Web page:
E2_CopyFileToBlob activity function

[FunctionName("E2_CopyFileToBlob")]
public static async Task<long> CopyFileToBlob(
    [ActivityTrigger] string filePath,
    Binder binder,
    ILogger log)
{
    long byteCount = new FileInfo(filePath).Length;

    // strip the drive letter prefix and convert to forward slashes
    string blobPath = filePath
        .Substring(Path.GetPathRoot(filePath).Length)
        .Replace('\\', '/');
    string outputLocation = $"backups/{blobPath}";

    log.LogInformation($"Copying '{filePath}' to '{outputLocation}'. Total bytes = {byteCount}.");

    // copy the file contents into a blob
    using (Stream source = File.Open(filePath, FileMode.Open, FileAccess.Read, FileShare.Read))
    using (Stream destination = await binder.BindAsync<CloudBlobStream>(
        new BlobAttribute(outputLocation, FileAccess.Write)))
    {
        await source.CopyToAsync(destination);
    }

    return byteCount;
}

Note

You will need to install the Microsoft.Azure.WebJobs.Extensions.Storage NuGet package to run the sample code.

The function uses some advanced features of Azure Functions bindings (that is, the use of the Binder parameter), but you don't need to worry about those details for the purpose of this walkthrough.

The implementation loads the file from disk and asynchronously streams the contents into a blob of the same name in the "backups" container. The return value is the number of bytes copied to storage, that is then used by the orchestrator function to compute the aggregate sum.

Note

This is a perfect example of moving I/O operations into an activityTrigger function. Not only can the work be distributed across many different machines, but you also get the benefits of checkpointing the progress. If the host process gets terminated for any reason, you know which uploads have already completed.

Run the sample

You can start the orchestration, on Windows, by sending the following HTTP POST request.

POST http://{host}/orchestrators/E2_BackupSiteContent
Content-Type: application/json
Content-Length: 20

"D:\\home\\LogFiles"

Alternatively, on a Linux Function App (Python currently only runs on Linux for App Service), you can start the orchestration like so:

POST http://{host}/orchestrators/E2_BackupSiteContent
Content-Type: application/json
Content-Length: 20

"/home/site/wwwroot"

Note

The HttpStart function that you are invoking only works with JSON-formatted content. For this reason, the Content-Type: application/json header is required and the directory path is encoded as a JSON string. Moreover, HTTP snippet assumes there is an entry in the host.json file which removes the default api/ prefix from all HTTP trigger functions URLs. You can find the markup for this configuration in the host.json file in the samples.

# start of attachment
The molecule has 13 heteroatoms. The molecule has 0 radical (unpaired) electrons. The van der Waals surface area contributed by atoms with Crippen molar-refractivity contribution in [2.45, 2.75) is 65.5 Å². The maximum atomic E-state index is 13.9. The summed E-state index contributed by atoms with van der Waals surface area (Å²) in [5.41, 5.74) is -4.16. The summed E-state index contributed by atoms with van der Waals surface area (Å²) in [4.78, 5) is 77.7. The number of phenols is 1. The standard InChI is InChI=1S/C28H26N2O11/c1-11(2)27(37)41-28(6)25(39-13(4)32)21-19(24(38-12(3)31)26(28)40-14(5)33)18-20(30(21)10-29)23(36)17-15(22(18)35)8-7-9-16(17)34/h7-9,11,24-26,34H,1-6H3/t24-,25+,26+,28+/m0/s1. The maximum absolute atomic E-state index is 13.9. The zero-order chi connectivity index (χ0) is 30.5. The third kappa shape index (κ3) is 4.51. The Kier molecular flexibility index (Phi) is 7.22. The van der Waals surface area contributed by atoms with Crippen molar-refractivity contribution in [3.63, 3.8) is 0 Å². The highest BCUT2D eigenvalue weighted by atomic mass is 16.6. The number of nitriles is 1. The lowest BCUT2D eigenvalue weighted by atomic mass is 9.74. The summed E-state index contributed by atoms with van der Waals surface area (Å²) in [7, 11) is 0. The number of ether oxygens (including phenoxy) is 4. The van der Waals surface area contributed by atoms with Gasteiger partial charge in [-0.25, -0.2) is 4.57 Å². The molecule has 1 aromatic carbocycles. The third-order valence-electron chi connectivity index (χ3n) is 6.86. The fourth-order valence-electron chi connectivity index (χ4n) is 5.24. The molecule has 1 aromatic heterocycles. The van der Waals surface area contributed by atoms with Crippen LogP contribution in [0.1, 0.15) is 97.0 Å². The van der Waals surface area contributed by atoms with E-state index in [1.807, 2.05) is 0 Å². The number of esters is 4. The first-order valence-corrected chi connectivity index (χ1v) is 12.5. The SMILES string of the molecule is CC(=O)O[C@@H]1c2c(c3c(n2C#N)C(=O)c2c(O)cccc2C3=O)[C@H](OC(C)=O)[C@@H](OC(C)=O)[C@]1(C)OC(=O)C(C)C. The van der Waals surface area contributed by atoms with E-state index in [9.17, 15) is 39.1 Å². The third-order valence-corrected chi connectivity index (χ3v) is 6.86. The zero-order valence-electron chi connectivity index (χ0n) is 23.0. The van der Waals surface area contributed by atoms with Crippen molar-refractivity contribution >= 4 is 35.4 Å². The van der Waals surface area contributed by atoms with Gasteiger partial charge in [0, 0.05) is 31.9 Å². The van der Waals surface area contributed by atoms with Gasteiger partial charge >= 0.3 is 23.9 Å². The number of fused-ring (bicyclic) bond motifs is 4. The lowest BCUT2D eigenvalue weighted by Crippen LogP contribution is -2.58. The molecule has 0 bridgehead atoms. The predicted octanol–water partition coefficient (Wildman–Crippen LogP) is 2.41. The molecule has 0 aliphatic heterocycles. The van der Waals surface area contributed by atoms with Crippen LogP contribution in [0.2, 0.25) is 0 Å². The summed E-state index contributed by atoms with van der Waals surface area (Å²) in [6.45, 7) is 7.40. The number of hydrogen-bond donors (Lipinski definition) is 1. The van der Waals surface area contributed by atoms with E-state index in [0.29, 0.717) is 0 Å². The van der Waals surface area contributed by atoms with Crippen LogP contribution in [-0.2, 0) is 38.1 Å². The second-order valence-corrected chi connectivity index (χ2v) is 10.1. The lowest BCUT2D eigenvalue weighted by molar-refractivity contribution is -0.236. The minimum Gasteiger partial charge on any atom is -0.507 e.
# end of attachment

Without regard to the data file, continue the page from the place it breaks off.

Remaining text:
This HTTP request triggers the E2_BackupSiteContent orchestrator and passes the string D:\home\LogFiles as a parameter. The response provides a link to get the status of the backup operation:

HTTP/1.1 202 Accepted
Content-Length: 719
Content-Type: application/json; charset=utf-8
Location: http://{host}/runtime/webhooks/durabletask/instances/b4e9bdcc435d460f8dc008115ff0a8a9?taskHub=DurableFunctionsHub&connection=Storage&code={systemKey}

(...trimmed...)

Depending on how many log files you have in your function app, this operation could take several minutes to complete. You can get the latest status by querying the URL in the Location header of the previous HTTP 202 response.

GET http://{host}/runtime/webhooks/durabletask/instances/b4e9bdcc435d460f8dc008115ff0a8a9?taskHub=DurableFunctionsHub&connection=Storage&code={systemKey}
HTTP/1.1 202 Accepted
Content-Length: 148
Content-Type: application/json; charset=utf-8
Location: http://{host}/runtime/webhooks/durabletask/instances/b4e9bdcc435d460f8dc008115ff0a8a9?taskHub=DurableFunctionsHub&connection=Storage&code={systemKey}

{"runtimeStatus":"Running","input":"D:\\home\\LogFiles","output":null,"createdTime":"2019-06-29T18:50:55Z","lastUpdatedTime":"2019-06-29T18:51:16Z"}

In this case, the function is still running. You are able to see the input that was saved into the orchestrator state and the last updated time. You can continue to use the Location header values to poll for completion. When the status is "Completed", you see an HTTP response value similar to the following:

HTTP/1.1 200 OK
Content-Length: 152
Content-Type: application/json; charset=utf-8

{"runtimeStatus":"Completed","input":"D:\\home\\LogFiles","output":452071,"createdTime":"2019-06-29T18:50:55Z","lastUpdatedTime":"2019-06-29T18:51:26Z"}

Now you can see that the orchestration is complete and approximately how much time it took to complete. You also see a value for the output field, which indicates that around 450 KB of logs were uploaded.

Next steps

This sample has shown how to implement the fan-out/fan-in pattern. The next sample shows how to implement the monitor pattern using durable timers.